|Photo Source: Riken|
There is exciting news in the soil contamination community this week. If you have been following our blog recently you already know about the devastating effect soil contamination can have on crops and the communities who rely on those crops for nutrition as well as making a living. When crop soil is contaminated it can be very dangerous for the health of consumers. While there are ways to clean and improve many types of contaminants in soil, figuring out how to combat radiation contaminated soil is a problem being faced in Japan right now.
The accident at the Japanese Fukushima Daiichi Nuclear Power Plant in 2011 lead to contamination of nearby soil and is having lasting effects on crop growth and crop safety. According to the Riken Center for Sustainable Resource Science in Japan there is a “higher-than-natural levels of radiocesium in some regions of Japan, with cesium-134 and cesium-137 being the most troublesome because of the slow rate at which they decay”. A researcher at Riken, Ryoung Shin, has found a solution to allow crops to grow without taking up the cesium through their roots. This not only allows the plant to thrive but also decreases the health effects it has on human consumers. The technique they use is called phytostabilization and involves adding a chemical component called CsTolen A to the soil which then binds to the cesium and limits plant absorption. The Riken group is optimistic about their findings and say that it “shed[s] some light on the possibility of using chemicals to prevent agricultural products from being contaminated.” This is great news for Japanese farmers who may be able to more safely grow crops where soil is contaminated with cesium. It will be interesting to see what other chemicals can be fought in the future using this technology.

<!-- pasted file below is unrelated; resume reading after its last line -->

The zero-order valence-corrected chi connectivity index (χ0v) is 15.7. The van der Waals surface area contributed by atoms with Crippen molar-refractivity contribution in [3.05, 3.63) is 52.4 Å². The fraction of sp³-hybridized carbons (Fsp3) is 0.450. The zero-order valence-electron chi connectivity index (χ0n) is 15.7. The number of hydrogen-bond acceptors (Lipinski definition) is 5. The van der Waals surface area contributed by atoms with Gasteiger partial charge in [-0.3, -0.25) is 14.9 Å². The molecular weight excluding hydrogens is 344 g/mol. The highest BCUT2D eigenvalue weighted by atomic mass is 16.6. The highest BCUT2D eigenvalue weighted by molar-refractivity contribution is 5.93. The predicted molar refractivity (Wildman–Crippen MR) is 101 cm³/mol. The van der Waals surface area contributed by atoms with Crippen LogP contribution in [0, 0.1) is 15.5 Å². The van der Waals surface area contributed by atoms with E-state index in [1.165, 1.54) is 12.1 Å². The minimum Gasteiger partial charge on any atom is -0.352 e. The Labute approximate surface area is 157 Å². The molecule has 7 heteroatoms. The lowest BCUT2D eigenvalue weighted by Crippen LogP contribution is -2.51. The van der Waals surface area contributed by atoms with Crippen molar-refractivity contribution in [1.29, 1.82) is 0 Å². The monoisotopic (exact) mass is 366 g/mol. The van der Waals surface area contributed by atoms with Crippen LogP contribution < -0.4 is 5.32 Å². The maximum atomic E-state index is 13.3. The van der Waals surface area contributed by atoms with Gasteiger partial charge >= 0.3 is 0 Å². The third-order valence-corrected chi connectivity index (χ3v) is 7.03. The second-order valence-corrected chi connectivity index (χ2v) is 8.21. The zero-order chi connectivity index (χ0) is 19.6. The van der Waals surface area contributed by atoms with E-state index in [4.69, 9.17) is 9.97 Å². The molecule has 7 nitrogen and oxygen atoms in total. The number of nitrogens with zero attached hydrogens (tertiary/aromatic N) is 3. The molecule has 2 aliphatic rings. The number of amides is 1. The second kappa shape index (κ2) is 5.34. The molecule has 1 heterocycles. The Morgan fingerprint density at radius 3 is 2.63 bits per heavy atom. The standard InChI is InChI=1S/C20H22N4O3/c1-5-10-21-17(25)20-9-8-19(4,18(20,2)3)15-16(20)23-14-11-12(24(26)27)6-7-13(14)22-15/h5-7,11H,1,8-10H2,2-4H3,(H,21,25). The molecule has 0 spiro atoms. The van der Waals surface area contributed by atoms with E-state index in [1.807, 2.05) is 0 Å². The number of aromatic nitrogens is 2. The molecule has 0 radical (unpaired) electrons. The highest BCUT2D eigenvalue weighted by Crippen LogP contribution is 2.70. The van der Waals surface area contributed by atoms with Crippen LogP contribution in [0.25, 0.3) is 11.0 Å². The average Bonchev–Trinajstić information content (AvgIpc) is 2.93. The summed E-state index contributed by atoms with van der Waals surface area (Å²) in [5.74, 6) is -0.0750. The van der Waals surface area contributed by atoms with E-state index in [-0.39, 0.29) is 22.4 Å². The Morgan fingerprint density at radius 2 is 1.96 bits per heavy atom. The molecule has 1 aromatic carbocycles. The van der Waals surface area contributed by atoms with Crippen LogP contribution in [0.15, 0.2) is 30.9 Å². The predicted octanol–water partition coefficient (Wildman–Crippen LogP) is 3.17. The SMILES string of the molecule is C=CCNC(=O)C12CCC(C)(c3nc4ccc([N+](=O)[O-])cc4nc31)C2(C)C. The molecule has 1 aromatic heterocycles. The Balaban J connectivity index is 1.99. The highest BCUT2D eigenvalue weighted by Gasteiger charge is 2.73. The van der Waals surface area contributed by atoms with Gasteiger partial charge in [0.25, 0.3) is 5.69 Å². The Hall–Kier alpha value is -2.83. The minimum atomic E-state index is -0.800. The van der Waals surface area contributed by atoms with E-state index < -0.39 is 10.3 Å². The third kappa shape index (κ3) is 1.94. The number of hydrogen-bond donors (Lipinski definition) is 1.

If you want to read more about this process check out the article here and if you want to get really technical about the process go here.
What do you think about this discovery? I wonder what implications this will hold for the future of soil contamination?
By: Amber Page